Why It's Too Soon for Draghi to Celebrate the Return of Inflation

Updated on
  • Consumer prices rise 1.1%, core inflation increases to 0.9%
  • Germany surprised with record inflation surge on Tuesday

Schulz: Inflation Validates ECB Purchase Reduction

The euro area’s deflation scare has abated, but it may not yet be time for Mario Draghi to sound the all-clear.

While the region is experiencing the fastest consumer-price growth in more than three years, it’s still only at about half the pace of where the European Central Bank president would like it. At the same time, the core measure is even lower. It stood at 0.9 percent in December -- a five month high, but still only 0.3 percentage point away from its all-time low two years ago.

The question for the ECB’s Governing Council, which announced an extension of quantitative easing last month, is whether this is part of its long-awaited “sustained adjustment” in inflation or a technical move related to commodity prices and a weaker currency. Along with continued signs of economic growth, the data may reinforce the position of the central bank’s hawkish officials as they prepare for their first policy meeting of the year in two weeks.

“Underlying inflation, which is what the ECB is most worried about, is really going nowhere,” said Jamie Murray, an economist at Bloomberg Intelligence in London. “It will keep policy loose. We’re going to see some movement in headline inflation, but the ECB is focused on core and underlying and that’s what matters.”

Even so, Bundesbank President Jens Weidmann has argued in favor of a swift unwinding of stimulus once price growth allows, and Executive Board member Benoit Coeure told Boersen-Zeitung last week that inflation could face upside risks. 

“We are still waiting for signs that core inflation is on the rise and will clearly exceed 1 percent,” Coeure said. “That said, our assessment of the balance of risks, including for inflation, is shifting.”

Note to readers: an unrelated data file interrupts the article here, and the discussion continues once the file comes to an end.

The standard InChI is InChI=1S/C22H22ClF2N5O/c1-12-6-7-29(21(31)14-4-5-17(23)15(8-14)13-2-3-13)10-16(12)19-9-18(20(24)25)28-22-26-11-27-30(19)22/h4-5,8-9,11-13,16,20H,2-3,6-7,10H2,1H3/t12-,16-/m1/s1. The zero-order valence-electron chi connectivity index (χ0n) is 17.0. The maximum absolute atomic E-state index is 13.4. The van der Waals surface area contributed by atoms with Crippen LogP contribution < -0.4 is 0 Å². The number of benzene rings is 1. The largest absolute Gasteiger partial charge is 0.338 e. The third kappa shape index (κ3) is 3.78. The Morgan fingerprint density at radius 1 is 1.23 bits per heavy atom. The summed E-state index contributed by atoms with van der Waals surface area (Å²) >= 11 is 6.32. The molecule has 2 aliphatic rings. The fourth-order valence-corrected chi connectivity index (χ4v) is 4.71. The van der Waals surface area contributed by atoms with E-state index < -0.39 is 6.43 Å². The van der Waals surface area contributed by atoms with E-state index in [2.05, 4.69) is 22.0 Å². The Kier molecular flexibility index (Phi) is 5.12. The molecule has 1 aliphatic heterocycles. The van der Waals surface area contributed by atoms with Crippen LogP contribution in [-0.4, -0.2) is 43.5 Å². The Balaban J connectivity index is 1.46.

Draghi’s assessment of the outlook was cautious at the last policy gathering in December, when the central bank unveiled its plan to keep bond buying going at least until the end of 2017, though at a reduced monthly pace.

“The risk of deflation has largely disappeared,” Draghi said. “However, uncertainty prevails. Uncertainty prevails everywhere.”

The pickup in euro-area inflation last month was driven in part by surprisingly large jumps in Germany and Spain. In the former, the region’s largest economy, it rose 1.7 percent from 0.7 percent, a record jump. While there was also an improvement in Italy, its price growth is still just a paltry 0.5 percent.

The unexpectedly strong acceleration in both regional and national inflation rates follows a 12.6 percent surge in Brent crude in December. It rose 52 percent last year, the first annual increase since 2012. The euro is also down 7 percent against the dollar in the past three months. 

“The rise in inflation should not lead to a major change in the European Central Bank’s assessment at this stage,” said Gizem Kara, an economist at BNP Paribas SA in London. “Aside from scarcity concerns, the ECB’s decision to scale back its asset purchases in December was driven by a reduced risk to the euro-zone’s economic outlook. Today’s inflation data supply further evidence of a marked reduction in ‘deflation’ risk.”

In fact, households, businesses and investors are bracing for higher euro-area inflation.

A gauge of consumers’ price outlook for the next next 12 months rose in November to the highest level since mid-2014, while manufacturers’ selling-price expectations are at the strongest in more than 4 1/2 years, according to a European Commission survey. 

Inflation expectations, measured by the 5-year, 5-year euro inflation swap rate, stood at 1.8 percent on Jan. 4 -- broadly in line with the ECB’s goal of just under 2 percent.

“There are several hawks on the ECB council who are bound to point to these numbers as an indication that the ECB shouldn’t be continuing its policy support, certainly shouldn’t continue buying such large quantities of assets right until the end of the year,” said Jennifer McKeown, chief European economist at Capital Economics in London. “But I think the consensus will be to continue to look through these increases. They are largely energy-related.”

— With assistance by Andre Tartar, Kristian Siedenburg, and Piotr Skolimowski

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